07 SES 09 A, Minority Teachers Part 1
Paper Session to be continued in 07 SES 11 A
One of schools' main purposes is to help educate thoughtful citizens that will participate in the democratic process. Research has shown that conducting discussions of controversial political issues (CPI) promotes democratic values (Hess,2009), content comprehension (Brookfield & Preskill, 2005), interest in politics (McAvoy & Hess, 2013), tolerance for minorities (Beckerman & Cohen, 2017) and active citizenship (Lin, Lawrence, Snow & Taylor, 2016). However, teachers are confronted with a host of quandaries when introducing CPI in the classroom despite its importance. Moore (2012) has shown that many teachers have reservations about discussing CPI, and such discussions are rarely conducted (Rossi, 2006). Teachers' low sociopolitical status also inhibits their willingness to engage in CPI (e.g., Arab-Israeli teachers' in Israel; Bekerman, 2016).
Minority teachers has been the topic of ample research in the past few decades, focusing on their role in heterogeneous, multilingual classrooms as well as the teachers' experience (e.g., Lengyel & Rosen; Choi, 2016). However, the research done in Europe and North America is in a vastly different context than Israel. The Israeli education system is mostly segregated, especially when it comes to Jews and Arabs. In the vast majority of cases, Arab teachers teach in Arab schools and Jewish teachers teach in Jewish schools. Moreover, Hebrew and Arabic are the two official languages, with Hebrew being the dominant language in the power relations. Accordingly, the Jewish students learn only in Hebrew while Arab students learn in both Hebrew and Arabic.
The theoretical framework of this paper relies on bargaining theory (Kandiyoti, 1988) claiming that minorities (e.g., women in Kandioty's original paper) do not passively accept the majority's social control and use bargaining strategies to achieve maximum benefits alongside contesting the constraints placed upon them. According to bargaining theory, minorities play along with the power relations, and even cloud their identity in the public sphere in order to profit in the long term (Gerami & Lehnerer, 2001). In Israel, most teachers are women and thus minority teachers are at a disadvantage both in terms of their nationality and in terms of their gender.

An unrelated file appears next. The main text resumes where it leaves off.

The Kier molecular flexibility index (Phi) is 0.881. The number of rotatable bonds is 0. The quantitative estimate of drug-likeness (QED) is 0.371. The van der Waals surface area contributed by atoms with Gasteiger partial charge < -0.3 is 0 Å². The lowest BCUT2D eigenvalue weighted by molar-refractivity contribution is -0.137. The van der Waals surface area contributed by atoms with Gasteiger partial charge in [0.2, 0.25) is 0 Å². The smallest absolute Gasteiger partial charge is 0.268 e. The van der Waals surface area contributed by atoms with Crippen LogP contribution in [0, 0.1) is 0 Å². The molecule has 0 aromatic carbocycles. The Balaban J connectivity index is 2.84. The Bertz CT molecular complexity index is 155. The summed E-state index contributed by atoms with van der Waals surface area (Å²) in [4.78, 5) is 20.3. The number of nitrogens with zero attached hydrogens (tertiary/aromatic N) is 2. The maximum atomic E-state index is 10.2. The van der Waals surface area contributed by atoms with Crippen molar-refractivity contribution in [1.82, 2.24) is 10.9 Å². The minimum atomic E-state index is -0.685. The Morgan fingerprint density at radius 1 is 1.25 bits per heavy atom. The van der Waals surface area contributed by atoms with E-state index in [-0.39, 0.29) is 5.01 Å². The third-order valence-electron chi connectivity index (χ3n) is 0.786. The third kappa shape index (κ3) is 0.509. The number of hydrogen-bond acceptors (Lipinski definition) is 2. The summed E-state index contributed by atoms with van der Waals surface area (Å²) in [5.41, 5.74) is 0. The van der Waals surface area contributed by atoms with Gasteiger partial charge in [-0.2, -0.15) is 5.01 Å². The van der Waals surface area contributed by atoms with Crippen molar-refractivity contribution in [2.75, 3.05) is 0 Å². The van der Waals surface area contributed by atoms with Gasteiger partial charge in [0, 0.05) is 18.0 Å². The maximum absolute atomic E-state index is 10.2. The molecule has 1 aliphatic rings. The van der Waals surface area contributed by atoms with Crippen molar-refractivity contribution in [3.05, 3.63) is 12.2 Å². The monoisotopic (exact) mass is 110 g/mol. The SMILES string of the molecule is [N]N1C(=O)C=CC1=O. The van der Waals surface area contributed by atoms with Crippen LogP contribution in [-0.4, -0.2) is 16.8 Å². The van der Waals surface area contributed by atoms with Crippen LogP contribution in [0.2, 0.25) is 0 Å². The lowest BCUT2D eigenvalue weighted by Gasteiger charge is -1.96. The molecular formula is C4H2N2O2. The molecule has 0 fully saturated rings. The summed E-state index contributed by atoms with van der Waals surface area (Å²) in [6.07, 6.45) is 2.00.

The main question in this research is how Arab teachers' in Israel handle the controversial issue of Jewish-Arab relations in class. On a concrete level, we explored the different practices teachers employ when a CPI surfaces in class. On a more conceptual level, we asked what strategies Arab teachers employ vis a vis their unique position of representing both the minority (as an Arab) and the majority (as a teacher). In order to establish a broader picture, we examined differences between Arab and Jewish secondary school teachers on their attitudes and reported behaviors towards controversial issues.
This mixed methods study sampled data from a larger study of 1,625 secondary school teachers in Israel (Gindi & Ron Erlich, 2018). The questionnaire included 40 multiple-choice questions and a single optional qualitative question. In the quantitative section, we used 163 questionnaires completed by Arab teachers and matched them with 163 questionnaires completed by Jewish teachers. The teachers were matched by seniority, gender, administrative roles, district, and subject matter. We compared secondary school teachers’ attitudes about conducting class discussions on the relationship between Jews and Arabs in Israel. In the qualitative section, we used 25 questionnaires of Arab teachers who answered the qualitative question.